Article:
A Gentle Introduction to The Fall of Earth

“This is the way the world ends
This is the way the world ends
This is the way the world ends
Not with a bang, but a whimper.”

– T.S. Eliot, “The Hollow Men”

Welcome to the end. Allow me to briefly describe the world as it stands at the onset of “Schism,” the first book of my planned series “The Fall of Earth.”

As you may have guessed from the title, the future is not a happy time. Technological progress has slowed, and much of it is centered on keeping us fed and contented. Full immersion virtual reality is common, and the direct manipulation of the brain allows not only all five senses to be recorded, but also the emotional state of the actors (subtly enhanced in editing on most programming). Real food is scarce and expensive, but in the United States government provided nutrient loaf made from vitamin fortified insect and soy protein can be made to feel and taste like anything the eater desires using VR.

Life extension is common among the rich and aspiring rich, but new enough that the first recipients are still with us. The first forays into life extension, known as “Lazarus,” ended in disaster; one in five recipients developed multiple terminal cancers. More recent procedures are safer, but not as effective, and require boosters every few years. Lifespans of two hundred and fifty years are expected.

The United States has survived, more or less. After a tumultuous period of increasingly violent partisan politics, California and Texas have both exited the union. The separation occurred in an orderly fashion, and those with extreme politics were asked to relocate to whichever aligned more closely with their views. After the five year transition period, the United States held a constitutional convention. It resulted in, among other things, a hate speech exception to the first amendment, a “reasonable restriction” clause in the second amendment, and a national popular vote for President.

Much of the population is unemployed, subsisting on a universal basic income and the government provided nutrient loaf. Many more are employed by ostensibly private companies licensed to operate on the national internet, either building virtual spaces or monitoring the users. Network access is necessary for modern life; cash and barter are illegal, and every transaction must take place on the network using the government’s own cryptocurrency. Dissidents and the rural poor still have an elaborate system of barter, the ban is not rigorously enforced.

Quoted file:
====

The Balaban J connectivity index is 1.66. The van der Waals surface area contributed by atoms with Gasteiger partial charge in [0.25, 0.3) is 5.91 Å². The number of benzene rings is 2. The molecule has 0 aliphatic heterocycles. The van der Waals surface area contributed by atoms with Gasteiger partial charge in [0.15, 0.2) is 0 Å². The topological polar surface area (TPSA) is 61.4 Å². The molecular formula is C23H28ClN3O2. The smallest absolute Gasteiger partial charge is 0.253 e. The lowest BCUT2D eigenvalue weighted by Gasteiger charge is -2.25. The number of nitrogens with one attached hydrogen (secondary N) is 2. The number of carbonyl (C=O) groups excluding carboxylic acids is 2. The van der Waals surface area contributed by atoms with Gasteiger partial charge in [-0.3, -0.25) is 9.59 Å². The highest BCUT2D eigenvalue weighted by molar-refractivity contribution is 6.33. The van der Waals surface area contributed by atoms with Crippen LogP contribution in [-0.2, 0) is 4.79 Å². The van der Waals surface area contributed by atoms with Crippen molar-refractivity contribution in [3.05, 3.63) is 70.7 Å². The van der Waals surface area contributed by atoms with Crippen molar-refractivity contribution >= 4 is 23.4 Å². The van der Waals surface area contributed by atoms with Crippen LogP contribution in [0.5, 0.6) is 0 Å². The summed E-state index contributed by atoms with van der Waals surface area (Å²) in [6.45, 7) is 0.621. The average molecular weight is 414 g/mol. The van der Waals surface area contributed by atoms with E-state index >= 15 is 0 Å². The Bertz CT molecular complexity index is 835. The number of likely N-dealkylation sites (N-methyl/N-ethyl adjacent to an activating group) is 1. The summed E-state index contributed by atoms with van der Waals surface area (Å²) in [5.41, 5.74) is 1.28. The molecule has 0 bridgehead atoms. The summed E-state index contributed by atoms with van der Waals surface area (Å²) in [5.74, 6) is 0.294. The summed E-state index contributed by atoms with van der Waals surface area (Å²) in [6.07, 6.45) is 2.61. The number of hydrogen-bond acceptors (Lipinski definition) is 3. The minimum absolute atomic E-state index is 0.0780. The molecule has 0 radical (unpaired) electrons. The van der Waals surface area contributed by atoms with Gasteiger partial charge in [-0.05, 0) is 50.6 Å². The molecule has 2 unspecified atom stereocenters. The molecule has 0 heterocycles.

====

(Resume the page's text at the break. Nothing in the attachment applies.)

Automated transportation is common. Most urban and suburban residents travel via electric pods which are summoned on demand, only committed hobbyists drive themselves and they are increasingly viewed as a danger to themselves and others. Law enforcement monitors behavior patterns, assisted by primitive AI that has not yet achieved self-awareness. The pattern recognition has already been used to stamp out the “’76er” movement, a loosely coordinated protest against the most recent constitutional changes.

The United States controls access to space via a network of defense satellites that shoot down any unlicensed spacecraft. China and Russia have an agreement with the U.S., under which their spacecraft may pass unmolested. The Russians have a small moon base which houses a multinational team of scientists, and the Chinese have set up a space station in lunar orbit from which they have launched their first automated asteroid mining missions. The United States focuses mostly on low earth orbit and suborbital transit, Mars remains a dream that is forever twenty years out of reach. Permits for human space travel are difficult to acquire and expensive, with requirements for not only safety but also environmental impact and workforce diversity that must be certified for each flight. In addition to the space defense network, ground based defenses have been developed to protect against the threat of even small drones. “If it flies, it dies.” Unauthorized aircraft near cities are shot down without any warning whatsoever.

The United States military has been completely overhauled. Gone is the branch structure, interservice rivalry is a thing of the past. All service members are now simply “troops,” as opposed to soldiers, Marines, sailors, or airmen. War is mostly a pushbutton affair, and while the infantry is still important they arrive on the battlefield via self-driving vehicles and shoot self-aiming weapons. Elite special operations units run at a punishing optempo, fighting secret, undeclared wars around the world. They alone are trusted to pilot the first generation of power armor, an advancement that allows one man to stand against a hundred, providing that none of the hundred brought anti-tank weapons.

The future is bleak, but it hardly seems like the end of the world. Yet the seeds of our destruction have already been planted. Who, if anyone, will survive the fall of earth?

“Oh a storm is threatening
My very life today
If I don’t get some shelter
Oh yeah, I’m gonna fade away.
War, children, it’s just a shot away
It’s just a shot away
War, children, it’s just a shot away
It’s just a shot away”

– The Rolling Stones, “Gimmie Shelter”

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